Actor Zoe Lister-Jones joins strikers in New York last week. Image via W editor's blog.
Both Sides in Writers' Strike See New-Media Future at Stake
By MICHAEL CIEPLY
Published: December 1, 2007
LOS ANGELES, Nov. 30 — The nearly month-old strike by screenwriters has entered a new and perhaps uglier phase, revealing the conflict for what it has been all along: not so much a tiff over industry economics as a struggle for power over Hollywood's perceived digital future.
On Thursday night, striking television and movie writers angrily rejected an elaborate package of new proposals from their employers just hours after it was presented. By Friday morning, executives at the country's largest entertainment conglomerates were privately expressing shock that negotiators for the Writers Guild of America West and the Writers Guild of America East had dismissed without discussion the first phase of what the companies called a New Economic Partnership.
The proposals were intended to end the strike by offering revised terms for the use of movies and shows on the Internet. But the writers bitterly complained that the package was merely a public relations ploy, failing to meet the guilds' core demands, including an insistence on new- media compensation at a multiple many times what they have received for years from DVD sales.
"You can’t put lipstick on a pig," said Mona Mangan, executive director of the East Coast guild, in a Friday morning telephone interview. "They’re trying to make a statement that they are, in fact, looking for a resolution. It’s illusory."
Talks are set to resume here on Tuesday, and the companies, which are represented by the Alliance of Motion Picture and Television Producers, have promised to present additional pieces of their fresh offer. But prospects for resolving what has already become a lengthy strike appeared dim. So far, television audiences and moviegoers have experienced little fallout from the strike. The late-night talk shows, including "The Late Show With David Letterman" and "The Daily Show With Jon Stewart," immediately went dark, and shows like "Two and a Half Men" and "The Office" shut production.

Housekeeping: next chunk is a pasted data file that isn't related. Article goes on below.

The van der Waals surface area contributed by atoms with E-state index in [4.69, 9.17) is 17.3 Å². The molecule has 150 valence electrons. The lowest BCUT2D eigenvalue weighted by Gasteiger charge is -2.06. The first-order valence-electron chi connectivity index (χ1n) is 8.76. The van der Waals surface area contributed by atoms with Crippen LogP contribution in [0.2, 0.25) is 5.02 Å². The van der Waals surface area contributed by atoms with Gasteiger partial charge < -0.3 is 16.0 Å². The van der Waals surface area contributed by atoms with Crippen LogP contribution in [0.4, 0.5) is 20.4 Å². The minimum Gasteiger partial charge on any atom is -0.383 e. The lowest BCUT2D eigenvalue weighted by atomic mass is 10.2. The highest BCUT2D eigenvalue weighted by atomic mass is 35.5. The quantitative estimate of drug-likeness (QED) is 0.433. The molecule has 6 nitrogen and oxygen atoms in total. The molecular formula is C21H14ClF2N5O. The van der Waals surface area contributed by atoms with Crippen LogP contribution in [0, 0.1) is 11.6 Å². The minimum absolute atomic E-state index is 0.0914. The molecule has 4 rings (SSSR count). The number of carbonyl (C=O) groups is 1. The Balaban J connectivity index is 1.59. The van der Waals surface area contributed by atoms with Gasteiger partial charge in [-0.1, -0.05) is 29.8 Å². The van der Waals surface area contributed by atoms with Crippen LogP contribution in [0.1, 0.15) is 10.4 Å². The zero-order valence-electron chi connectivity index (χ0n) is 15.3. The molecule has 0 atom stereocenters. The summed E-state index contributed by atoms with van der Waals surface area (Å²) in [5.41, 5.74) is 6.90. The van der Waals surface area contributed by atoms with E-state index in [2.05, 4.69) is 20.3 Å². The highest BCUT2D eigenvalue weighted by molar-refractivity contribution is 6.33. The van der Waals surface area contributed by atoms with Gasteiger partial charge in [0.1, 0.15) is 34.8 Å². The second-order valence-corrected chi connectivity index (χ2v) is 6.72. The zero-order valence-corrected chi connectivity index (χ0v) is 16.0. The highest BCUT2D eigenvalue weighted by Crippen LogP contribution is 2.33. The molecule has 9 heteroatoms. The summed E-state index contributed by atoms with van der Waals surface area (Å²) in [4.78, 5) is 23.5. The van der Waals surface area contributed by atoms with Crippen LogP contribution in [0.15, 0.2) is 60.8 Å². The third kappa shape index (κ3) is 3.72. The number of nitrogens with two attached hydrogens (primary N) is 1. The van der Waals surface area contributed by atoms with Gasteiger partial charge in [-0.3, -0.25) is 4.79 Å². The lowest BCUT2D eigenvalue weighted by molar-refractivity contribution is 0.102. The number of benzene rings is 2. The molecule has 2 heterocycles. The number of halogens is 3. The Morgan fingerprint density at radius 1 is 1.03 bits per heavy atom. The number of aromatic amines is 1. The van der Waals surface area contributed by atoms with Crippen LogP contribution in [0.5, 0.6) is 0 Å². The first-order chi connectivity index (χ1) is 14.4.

The networks still have several new episodes of most of their series in reserve, and prime time will be relatively unaffected until early next year. Because feature films typically require lead times of a year or more, the strike, even if prolonged, will not significantly affect release schedules until 2009.
For the nonwriting employees of many of the shuttered shows, however, the strike has brought financial hardship. On Friday, for example, NBC laid off the staff members of "The Tonight Show With Jay Leno."
As guild leaders dug in — "we must return to the lines on Monday in force" the presidents of both unions told members in a Thursday night e-mail message — the companies uncorked an offensive of their own. After months of sidestepping discussion of strike issues, studio and network executives worked the telephones with reporters, explaining their positions and signaling resolve at least equal to that of striking writers.
They described their cause as a necessary struggle against union-imposed pay structures and restrictions that, if accepted, would keep their companies from operating effectively in a rowdy Internet world that has already badly damaged the music and news industries.
"I won't participate in writing the death sentence for this industry," said one senior executive, who declined to be identified to avoid making his company a target of writers. This executive and others said the new proposal — with details that were not fully disclosed by either side — had been intended to spur vigorous bargaining by crossing conceptual lines that studios had earlier declared off-limits. It offered a fixed residual for Web-streamed programs that had none under prior proposals, opened the door to payments for digital broadcasts, and offered the guild jurisdiction over new-media productions that are based on work initially done for conventional television, according to a fact-sheet distributed by the producers alliance on Friday.
The new proposal was delivered to guild leaders in a so-called "sidebar" — less than a full session — late Thursday morning, after three days of largely fruitless negotiation that was partly brokered by Bryan Lourd, a prominent talent agent and partner in the Creative Artists Agency. According to people involved with the talks, guild leaders met among themselves, then said they would need until Tuesday to digest the complicated package.
A few hours later, however, a letter from guild leaders blasted the new offer as a "massive rollback," apparently because it offered less for shows distributed via new media than is paid for old. [keep reading]